How Common Is Heart Failure?

Reviewed by: HU Medical Review Board | Last reviewed: August 2022

Heart failure (HF) is a condition that develops when your heart can no longer pump enough blood and oxygen to your other organs. While it may sound dire, HF does not mean your heart has completely stopped beating.1

But HF is a serious and incurable condition that can get worse if it is not treated. You may have shortness of breath and a cough. You may feel extremely tired. Even simple activities like walking or climbing stairs can be hard to do.2

A global healthcare problem

Experts estimate that HF affects 64 million people around the world. Cardiovascular disease, which includes HF and other heart-related conditions, is the number 1 cause of death worldwide. In 2020, it caused more than 17.9 million deaths.2,3

How many people live with heart failure in the United States?

According to the American Heart Association, more than 6 million Americans have HF. Doctors diagnose over 900,000 people with the illness every year. Experts estimate that 1 in 5 adults over age 40 in the United States will develop HF at some point.4,5

The Centers for Disease Control and Prevention (CDC) report that 4.6 percent of all adults in the US have been diagnosed with coronary artery disease (CAD). CAD is a common risk factor for developing HF.6

In 2020, more than 696,000 people in the United States died of heart disease. That number equals 211 out of every 100,000 Americans.6

Who gets heart failure?

HF can happen to anyone. But certain groups of people are at an increased risk, particularly African Americans and Hispanic Americans.7

Research shows that African Americans are more likely to die from HF within 5 years of being diagnosed than any other racial group. High blood pressure that is not controlled is often the cause of HF in African Americans. Hispanic Americans tend to have more of the health conditions associated with HF – like diabetes and obesity – than white Americans.7

HF affects men and women equally. But women are more likely to die from HF than men. Women account for more than half of HF deaths in the United States.7

Having certain health conditions also raises a person's chances of developing HF. These conditions include:1,4,8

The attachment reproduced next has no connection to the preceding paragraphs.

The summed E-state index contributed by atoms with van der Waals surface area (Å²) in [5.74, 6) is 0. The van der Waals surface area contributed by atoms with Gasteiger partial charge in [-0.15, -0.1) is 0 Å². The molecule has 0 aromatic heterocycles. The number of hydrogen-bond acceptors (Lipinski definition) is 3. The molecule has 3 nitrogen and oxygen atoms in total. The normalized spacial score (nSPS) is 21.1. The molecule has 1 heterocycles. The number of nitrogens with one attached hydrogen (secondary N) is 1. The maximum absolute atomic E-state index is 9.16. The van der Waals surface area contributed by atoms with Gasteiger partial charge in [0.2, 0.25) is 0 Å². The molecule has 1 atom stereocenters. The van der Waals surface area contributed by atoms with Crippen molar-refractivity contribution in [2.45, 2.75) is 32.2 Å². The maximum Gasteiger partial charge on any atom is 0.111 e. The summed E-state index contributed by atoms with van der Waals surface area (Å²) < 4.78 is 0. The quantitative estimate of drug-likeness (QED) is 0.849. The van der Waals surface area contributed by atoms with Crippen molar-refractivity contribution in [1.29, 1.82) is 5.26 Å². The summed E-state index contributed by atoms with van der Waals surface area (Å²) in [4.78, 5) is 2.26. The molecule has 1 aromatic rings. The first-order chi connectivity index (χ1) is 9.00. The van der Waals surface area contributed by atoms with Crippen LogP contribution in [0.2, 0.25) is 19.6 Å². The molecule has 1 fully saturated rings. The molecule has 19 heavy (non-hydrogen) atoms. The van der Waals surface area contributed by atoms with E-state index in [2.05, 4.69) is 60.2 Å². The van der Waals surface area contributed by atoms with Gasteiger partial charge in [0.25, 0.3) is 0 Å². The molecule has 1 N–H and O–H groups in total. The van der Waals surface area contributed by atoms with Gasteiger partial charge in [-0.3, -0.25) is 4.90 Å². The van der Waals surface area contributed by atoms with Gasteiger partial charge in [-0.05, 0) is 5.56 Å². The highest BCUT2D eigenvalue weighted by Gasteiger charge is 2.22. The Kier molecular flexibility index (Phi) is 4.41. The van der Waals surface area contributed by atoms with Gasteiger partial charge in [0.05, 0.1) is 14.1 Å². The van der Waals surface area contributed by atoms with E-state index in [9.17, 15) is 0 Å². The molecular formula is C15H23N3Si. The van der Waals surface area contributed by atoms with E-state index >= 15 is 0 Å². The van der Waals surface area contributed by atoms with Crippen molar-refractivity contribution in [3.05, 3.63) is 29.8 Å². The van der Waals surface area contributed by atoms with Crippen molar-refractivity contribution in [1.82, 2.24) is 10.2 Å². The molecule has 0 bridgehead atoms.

• Coronary artery disease and other illnesses linked to heart disease
  • High blood pressure (hypertension)
  • Prior heart attack
  • Diabetes
  • Obesity
  • Sleep apnea
  • Severe lung disease
  • History of a heart murmur (valvular heart disease)
  • Heart muscle disease and enlargement of the heart (cardiomyopathy)
  • Family history of enlarged heart (familial cardiomyopathy)
  • Heart defects at birth (congenital heart disease)

If you have 1 or more of these illnesses, controlling them is important in warding off HF in the future.4

Symptoms of heart failure

There are several symptoms that are specific to HF. If you have any of the above risk factors, knowing these symptoms can save your life or a loved one’s life. Symptoms of HF can include:7,8

  • Fatigue
  • Getting tired easily
  • Shortness of breath from simple activities like walking or climbing stairs
  • Difficulty breathing when lying down
  • Waking up feeling out of breath in the middle of the night
  • Chest congestion
  • Frequent coughing, often producing mucus
  • Dry cough when lying flat in bed
  • Swelling of the feet, ankles, or legs (edema)

If you or a loved one experiences any of these symptoms, contact your doctor right away.

Reducing heart failure risk with lifestyle changes

The right treatment can slow the progression of HF or even prevent it. Adopting certain healthy lifestyle changes is an important part of treating HF. Experts suggest:1,8

  • Quitting smoking
  • Eating foods lower in fat, cholesterol, and salt
  • Getting regular exercise
  • Limiting alcohol

Survival rates for heart failure

Around half of people with HF will die within 5 years of being diagnosed. But it is important to note that this number does not predict the health outcome of any 1 person. That person's overall health, including other health conditions, affects their life expectancy.6,9

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